(July 27) NASA Administrator Jim Bridenstine outlined goals for the next Mars rover mission during a Monday briefing for the planned July 30 launch from Cape Canaveral Air Force Station.
NASA is upping the ante with its newest rover headed to Mars. Set to rocket away this week from Florida, the spacecraft named Perseverance is NASA’s brawniest and brainiest Martian rover yet.
It sports the latest landing tech, plus the most cameras and microphones ever assembled to capture the sights and sounds of Mars.
With eight successful Mars landings, NASA is shooting for its riskiest touchdown site by far, an ancient river delta full of boulders and cliffs that may harbor signs of ancient life.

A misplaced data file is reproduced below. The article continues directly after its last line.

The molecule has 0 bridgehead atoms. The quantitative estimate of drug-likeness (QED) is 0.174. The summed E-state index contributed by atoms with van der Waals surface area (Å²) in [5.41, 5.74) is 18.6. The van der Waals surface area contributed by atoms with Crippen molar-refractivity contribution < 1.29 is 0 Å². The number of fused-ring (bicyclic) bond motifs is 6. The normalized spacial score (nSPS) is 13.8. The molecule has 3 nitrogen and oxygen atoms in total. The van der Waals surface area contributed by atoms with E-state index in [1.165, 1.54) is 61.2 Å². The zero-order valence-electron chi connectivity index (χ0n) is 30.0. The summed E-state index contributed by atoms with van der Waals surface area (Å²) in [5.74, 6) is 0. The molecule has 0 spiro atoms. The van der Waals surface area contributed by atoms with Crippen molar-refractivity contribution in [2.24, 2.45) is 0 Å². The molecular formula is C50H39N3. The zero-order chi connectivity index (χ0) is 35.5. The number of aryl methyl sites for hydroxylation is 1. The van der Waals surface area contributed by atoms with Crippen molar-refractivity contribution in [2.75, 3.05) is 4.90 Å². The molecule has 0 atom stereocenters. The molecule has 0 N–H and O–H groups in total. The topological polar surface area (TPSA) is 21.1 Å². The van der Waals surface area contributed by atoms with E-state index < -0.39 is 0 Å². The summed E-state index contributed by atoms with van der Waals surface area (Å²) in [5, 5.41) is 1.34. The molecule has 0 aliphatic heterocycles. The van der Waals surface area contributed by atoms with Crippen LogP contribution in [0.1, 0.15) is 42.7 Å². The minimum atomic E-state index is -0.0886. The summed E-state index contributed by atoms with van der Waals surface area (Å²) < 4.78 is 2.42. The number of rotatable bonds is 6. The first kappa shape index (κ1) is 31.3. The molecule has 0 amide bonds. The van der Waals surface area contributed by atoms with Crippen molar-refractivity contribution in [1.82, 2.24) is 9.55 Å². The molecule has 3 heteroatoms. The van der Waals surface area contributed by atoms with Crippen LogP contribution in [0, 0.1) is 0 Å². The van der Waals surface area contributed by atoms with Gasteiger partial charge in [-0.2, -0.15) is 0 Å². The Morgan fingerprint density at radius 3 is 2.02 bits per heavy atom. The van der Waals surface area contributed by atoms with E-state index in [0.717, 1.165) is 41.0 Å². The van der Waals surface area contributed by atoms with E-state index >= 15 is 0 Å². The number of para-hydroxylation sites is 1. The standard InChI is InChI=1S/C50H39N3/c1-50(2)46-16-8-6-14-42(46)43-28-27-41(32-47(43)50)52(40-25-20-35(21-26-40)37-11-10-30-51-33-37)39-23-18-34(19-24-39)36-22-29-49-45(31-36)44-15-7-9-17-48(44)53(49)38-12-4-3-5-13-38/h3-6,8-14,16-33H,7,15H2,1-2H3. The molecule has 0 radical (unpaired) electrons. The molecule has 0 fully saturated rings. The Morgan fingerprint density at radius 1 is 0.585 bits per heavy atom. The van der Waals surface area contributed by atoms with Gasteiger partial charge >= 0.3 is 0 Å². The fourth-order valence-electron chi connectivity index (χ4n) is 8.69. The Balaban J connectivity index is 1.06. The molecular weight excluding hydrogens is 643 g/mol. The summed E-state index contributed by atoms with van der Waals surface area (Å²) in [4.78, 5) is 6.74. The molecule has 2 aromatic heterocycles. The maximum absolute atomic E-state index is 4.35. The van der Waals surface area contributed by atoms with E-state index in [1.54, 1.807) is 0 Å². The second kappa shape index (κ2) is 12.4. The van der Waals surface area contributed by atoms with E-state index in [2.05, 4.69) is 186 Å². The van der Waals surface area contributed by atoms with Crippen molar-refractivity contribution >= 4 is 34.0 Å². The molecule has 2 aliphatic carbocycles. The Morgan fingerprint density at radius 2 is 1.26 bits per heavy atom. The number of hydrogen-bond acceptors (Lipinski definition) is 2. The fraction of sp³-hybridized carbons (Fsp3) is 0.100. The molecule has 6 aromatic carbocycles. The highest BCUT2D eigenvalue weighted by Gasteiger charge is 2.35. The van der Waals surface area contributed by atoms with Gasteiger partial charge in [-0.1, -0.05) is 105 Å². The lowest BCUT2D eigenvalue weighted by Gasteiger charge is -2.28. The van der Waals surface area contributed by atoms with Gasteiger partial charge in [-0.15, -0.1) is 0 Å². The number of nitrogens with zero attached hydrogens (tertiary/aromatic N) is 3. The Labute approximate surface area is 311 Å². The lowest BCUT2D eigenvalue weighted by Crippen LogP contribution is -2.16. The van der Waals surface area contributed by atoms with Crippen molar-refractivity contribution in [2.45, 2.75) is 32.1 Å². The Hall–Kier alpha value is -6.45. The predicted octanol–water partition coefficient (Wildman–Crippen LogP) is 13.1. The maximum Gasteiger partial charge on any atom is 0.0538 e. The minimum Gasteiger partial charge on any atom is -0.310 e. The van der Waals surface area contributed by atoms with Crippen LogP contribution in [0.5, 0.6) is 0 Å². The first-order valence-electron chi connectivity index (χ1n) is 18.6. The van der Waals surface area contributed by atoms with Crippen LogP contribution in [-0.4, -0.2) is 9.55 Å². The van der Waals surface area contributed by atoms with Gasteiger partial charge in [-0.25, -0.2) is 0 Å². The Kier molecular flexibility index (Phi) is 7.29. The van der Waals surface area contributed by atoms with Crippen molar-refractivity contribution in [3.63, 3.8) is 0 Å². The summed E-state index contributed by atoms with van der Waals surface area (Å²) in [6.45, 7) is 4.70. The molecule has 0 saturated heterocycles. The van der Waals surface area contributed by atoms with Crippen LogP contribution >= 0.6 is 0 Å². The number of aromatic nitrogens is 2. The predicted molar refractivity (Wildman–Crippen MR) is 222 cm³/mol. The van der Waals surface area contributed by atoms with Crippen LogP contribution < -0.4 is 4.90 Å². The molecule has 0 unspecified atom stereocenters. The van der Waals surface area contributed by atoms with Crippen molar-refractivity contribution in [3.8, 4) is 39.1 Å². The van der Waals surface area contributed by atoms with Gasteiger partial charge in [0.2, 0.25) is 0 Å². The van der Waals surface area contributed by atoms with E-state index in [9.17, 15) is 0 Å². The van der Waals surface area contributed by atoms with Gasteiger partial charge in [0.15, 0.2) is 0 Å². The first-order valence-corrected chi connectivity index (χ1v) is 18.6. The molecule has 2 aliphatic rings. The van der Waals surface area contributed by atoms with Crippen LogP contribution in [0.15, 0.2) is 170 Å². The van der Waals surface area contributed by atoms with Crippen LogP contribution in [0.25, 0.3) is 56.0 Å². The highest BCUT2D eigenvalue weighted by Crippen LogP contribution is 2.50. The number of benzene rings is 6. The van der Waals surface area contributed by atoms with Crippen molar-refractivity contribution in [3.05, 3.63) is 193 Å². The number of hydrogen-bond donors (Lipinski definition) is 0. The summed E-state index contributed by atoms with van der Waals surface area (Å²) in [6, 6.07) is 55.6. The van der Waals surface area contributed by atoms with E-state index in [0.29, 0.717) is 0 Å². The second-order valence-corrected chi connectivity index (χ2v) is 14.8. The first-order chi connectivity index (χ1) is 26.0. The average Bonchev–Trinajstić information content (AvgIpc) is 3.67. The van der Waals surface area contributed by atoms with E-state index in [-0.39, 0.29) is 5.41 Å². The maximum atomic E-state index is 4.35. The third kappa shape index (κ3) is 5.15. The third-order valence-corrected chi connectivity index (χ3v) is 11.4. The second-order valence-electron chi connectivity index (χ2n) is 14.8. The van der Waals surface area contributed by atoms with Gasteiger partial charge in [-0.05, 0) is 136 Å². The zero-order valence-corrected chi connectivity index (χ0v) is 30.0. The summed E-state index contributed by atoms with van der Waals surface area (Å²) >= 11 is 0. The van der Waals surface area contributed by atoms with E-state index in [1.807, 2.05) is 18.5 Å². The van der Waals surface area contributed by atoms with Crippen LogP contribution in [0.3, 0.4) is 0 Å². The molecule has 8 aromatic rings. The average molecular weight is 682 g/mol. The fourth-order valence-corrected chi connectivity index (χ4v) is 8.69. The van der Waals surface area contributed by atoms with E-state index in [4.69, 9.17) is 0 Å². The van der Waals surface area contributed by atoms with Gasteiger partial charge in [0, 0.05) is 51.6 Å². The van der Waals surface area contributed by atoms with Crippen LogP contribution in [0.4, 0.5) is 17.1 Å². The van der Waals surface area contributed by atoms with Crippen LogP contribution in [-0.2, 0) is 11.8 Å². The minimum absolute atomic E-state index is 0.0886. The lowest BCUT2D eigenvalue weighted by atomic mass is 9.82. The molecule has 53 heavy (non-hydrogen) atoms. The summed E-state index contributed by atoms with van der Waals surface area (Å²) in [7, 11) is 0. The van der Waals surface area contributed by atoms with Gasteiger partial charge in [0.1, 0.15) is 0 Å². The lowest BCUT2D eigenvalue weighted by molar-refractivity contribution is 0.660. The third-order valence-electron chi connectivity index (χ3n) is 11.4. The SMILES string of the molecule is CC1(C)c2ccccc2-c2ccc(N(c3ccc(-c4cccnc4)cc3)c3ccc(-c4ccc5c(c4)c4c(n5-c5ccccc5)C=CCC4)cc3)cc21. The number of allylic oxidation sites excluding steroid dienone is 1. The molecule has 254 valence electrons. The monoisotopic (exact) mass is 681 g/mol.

It’s the third and final mission to Mars this summer, after the United Arab Emirates and China.
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The National Aeronautics and Space Administration is an independent agency of the U.S. Federal Government responsible for the civilian space program, as well as aeronautics and space research. NASA was established in 1958, succeeding the National Advisory Committee for Aeronautics.